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The news in the media and online that local high school student Liu Ruoxi (刘若曦) has announced his candidacy for a people's congress post in the southern city of Shenzhen has stirred up a wave of discussion in recent days in China. Responding to questions about the legality of Liu's participation, an official with the Shenzhen People's Congress said on May 31 that nomination by 10 people within one's district was sufficient qualification for candidacy. Over the past week, the independent participation of a scores of ordinary citizens in district people's congress elections has captured the attention of people across China, and the issue has been hotly discussed on social media. Competing for the same seat as Liu Ruoxi in Shenzhen are lawyer Zhang Xiang (张翔), lawyer Li Zhiyong (李志勇) and web user Luo Zhiyuan (罗志渊).

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An editorial from the Global Times, re-printed in the Beijing Evening News and other papers yesterday, argued again the Western governments were politicizing the pending case against artist Ai Weiwei (艾未未) for "economic crimes." The editorial concluded: "The Ai Weiwei case is a big deal for Ai Weiwei in his own life, and out of personal sympathy for him we hope he can get through this. From the perspective of the whole society, we are confident that this is not possibly a big deal for China. Regardless of the result of the Ai Weiwei case, China will move forward, and society will quickly forget this matter."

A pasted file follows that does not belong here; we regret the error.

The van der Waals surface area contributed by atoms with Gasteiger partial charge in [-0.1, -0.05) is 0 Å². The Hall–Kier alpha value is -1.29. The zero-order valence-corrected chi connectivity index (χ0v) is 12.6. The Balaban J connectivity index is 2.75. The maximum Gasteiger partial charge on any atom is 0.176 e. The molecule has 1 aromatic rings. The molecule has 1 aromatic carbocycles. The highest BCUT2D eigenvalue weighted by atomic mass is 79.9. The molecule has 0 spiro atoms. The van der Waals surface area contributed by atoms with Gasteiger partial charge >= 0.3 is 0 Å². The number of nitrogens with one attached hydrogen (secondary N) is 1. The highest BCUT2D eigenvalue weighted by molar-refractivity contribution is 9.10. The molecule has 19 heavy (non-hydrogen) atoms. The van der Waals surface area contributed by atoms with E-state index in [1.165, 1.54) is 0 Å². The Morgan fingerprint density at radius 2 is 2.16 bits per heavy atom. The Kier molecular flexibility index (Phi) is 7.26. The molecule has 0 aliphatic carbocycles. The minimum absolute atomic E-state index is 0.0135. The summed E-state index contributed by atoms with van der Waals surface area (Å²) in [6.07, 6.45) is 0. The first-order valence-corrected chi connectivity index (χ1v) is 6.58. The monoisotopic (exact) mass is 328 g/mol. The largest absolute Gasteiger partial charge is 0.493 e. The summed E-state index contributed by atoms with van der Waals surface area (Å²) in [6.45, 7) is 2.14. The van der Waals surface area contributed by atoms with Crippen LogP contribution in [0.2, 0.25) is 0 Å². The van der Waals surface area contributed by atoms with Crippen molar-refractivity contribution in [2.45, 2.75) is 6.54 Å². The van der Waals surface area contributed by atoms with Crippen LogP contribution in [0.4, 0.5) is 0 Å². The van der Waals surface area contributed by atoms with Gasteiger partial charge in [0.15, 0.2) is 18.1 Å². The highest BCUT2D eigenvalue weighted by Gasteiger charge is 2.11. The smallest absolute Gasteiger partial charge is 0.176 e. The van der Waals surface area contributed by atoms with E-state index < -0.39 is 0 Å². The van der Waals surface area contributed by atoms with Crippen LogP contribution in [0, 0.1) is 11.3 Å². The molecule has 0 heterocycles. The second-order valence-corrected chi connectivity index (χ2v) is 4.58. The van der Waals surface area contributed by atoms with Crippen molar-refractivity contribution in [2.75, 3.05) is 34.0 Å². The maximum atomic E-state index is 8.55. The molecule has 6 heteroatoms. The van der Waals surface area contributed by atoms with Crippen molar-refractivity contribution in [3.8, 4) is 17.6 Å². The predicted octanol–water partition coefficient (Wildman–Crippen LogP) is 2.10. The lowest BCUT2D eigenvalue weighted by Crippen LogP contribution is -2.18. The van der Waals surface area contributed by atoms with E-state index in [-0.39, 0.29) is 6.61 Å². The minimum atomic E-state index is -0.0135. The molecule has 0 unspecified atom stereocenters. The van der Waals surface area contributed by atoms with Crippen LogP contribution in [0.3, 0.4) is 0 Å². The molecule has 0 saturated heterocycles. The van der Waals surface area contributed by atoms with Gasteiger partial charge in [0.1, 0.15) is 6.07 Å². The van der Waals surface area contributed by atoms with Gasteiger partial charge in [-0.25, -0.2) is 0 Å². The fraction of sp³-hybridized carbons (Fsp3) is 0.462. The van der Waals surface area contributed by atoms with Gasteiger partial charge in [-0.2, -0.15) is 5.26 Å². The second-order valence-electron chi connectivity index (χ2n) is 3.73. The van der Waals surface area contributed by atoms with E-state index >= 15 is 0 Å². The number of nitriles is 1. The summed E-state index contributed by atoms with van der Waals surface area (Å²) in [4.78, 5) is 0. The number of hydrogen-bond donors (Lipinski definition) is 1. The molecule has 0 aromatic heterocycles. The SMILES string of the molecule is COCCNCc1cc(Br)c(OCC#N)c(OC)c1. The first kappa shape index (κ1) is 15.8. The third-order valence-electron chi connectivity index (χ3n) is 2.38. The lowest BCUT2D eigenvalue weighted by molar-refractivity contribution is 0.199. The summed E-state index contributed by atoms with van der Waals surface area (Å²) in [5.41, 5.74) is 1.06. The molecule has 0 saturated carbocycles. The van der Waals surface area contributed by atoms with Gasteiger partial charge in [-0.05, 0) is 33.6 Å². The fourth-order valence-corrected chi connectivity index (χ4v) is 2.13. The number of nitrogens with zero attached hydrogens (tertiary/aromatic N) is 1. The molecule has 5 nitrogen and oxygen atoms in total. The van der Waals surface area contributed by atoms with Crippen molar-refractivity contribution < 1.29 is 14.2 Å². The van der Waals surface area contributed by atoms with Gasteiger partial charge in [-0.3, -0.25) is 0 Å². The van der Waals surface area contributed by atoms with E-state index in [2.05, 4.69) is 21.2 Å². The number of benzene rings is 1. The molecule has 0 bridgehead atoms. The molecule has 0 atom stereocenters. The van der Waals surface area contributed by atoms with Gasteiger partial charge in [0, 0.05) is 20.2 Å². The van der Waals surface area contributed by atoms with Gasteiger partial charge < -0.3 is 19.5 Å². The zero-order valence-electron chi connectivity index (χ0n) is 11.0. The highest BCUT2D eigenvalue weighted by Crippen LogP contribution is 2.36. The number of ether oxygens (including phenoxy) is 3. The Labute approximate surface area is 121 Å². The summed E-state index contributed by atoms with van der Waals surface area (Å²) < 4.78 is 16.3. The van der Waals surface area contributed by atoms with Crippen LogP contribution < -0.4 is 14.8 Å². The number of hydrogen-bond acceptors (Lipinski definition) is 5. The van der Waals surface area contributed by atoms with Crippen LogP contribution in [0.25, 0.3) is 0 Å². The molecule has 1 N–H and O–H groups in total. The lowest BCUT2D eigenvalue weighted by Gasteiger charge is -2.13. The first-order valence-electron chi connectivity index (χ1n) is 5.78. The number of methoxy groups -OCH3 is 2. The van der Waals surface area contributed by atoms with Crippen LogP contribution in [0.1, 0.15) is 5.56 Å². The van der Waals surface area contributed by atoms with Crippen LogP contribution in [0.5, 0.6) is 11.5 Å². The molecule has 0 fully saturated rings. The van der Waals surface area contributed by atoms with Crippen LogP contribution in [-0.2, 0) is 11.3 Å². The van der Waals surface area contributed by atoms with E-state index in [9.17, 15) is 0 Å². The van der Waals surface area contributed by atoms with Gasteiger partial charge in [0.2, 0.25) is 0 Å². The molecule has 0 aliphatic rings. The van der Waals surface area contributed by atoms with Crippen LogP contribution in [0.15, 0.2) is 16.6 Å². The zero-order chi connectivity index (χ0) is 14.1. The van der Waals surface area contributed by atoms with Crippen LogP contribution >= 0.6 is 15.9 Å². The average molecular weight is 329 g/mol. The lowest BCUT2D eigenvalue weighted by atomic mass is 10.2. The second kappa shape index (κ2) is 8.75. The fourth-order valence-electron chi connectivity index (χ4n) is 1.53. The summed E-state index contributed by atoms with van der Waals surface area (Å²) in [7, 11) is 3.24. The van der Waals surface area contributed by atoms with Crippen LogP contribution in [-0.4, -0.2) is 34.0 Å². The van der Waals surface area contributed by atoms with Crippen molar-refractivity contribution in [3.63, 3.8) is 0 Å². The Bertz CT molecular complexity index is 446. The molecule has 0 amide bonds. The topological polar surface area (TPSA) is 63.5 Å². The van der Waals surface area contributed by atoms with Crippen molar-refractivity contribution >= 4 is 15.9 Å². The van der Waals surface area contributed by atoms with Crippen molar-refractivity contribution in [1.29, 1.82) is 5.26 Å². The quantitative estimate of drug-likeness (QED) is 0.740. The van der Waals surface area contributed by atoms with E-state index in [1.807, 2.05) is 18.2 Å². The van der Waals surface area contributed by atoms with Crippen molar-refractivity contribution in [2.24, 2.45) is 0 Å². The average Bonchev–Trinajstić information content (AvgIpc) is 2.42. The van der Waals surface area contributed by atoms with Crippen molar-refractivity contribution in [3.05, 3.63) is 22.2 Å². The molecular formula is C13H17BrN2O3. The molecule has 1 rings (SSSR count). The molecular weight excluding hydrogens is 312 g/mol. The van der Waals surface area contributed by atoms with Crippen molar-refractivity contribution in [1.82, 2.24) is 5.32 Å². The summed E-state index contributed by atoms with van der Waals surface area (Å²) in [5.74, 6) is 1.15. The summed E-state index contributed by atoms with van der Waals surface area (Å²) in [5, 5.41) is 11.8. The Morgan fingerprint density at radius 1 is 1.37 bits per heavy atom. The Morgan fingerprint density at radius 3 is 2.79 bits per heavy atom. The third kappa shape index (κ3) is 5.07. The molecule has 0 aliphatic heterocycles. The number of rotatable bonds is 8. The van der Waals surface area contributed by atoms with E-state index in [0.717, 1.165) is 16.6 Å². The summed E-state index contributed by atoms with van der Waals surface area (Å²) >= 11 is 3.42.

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Chinese coverage of events in Libya today once again focuses on the evacuation of Chinese citizens from the country, but another piece posted prominently at major web portals comes from Xinhua's Cankao Xiaoxi, and sharply criticizes the alleged role of the US government in political change in the Middle East. The piece begins: "Dramatic changes in the Arab world in recent weeks once more show that America has no scruples about interfering with the internal politics of sovereign nations . . . Britain's Telegraph newspaper says that America has secretly supported dissidents in Egypt, and three years ago [these dissidents] pledged to Washington that they would organize a 'change of political power' in 2011." A sloppy piece of news, the Telegraph piece cited by Cankao Xiaoxi was written by three reporters, none of whom apparently bothered to read the "secret" cables on which the report is based -- routine exchanges with an activist which in no way suggest a conspiracy.

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Chinese media coverage today of the unfolding crisis in Libya, dominated by news material from the official Xinhua News Agency and China Central Television, deals exclusively with the evacuation of Chinese citizens from the country. A search of recent news coverage through QQ and Sina reveals that the vast majority of coverage in recent days has dealt with the threat to Chinese citizens in Libya and their evacuation. An article in yesterday's Beijing Times (http://bit.ly/e9Rpi3), a commercial spin-off of the official People's Daily, relied on Reuters material to relate Libyan leader Muammar al-Gaddafi's message of defiance, but included no other material on anti-government protests. The article included two others sections, one of the impact on oil prices, the second on the United Nations response. The latter section mentioned only that the Security Council "held a closed-door session" -- no mention was made of the unanimous condemnation of violence that came out of that session.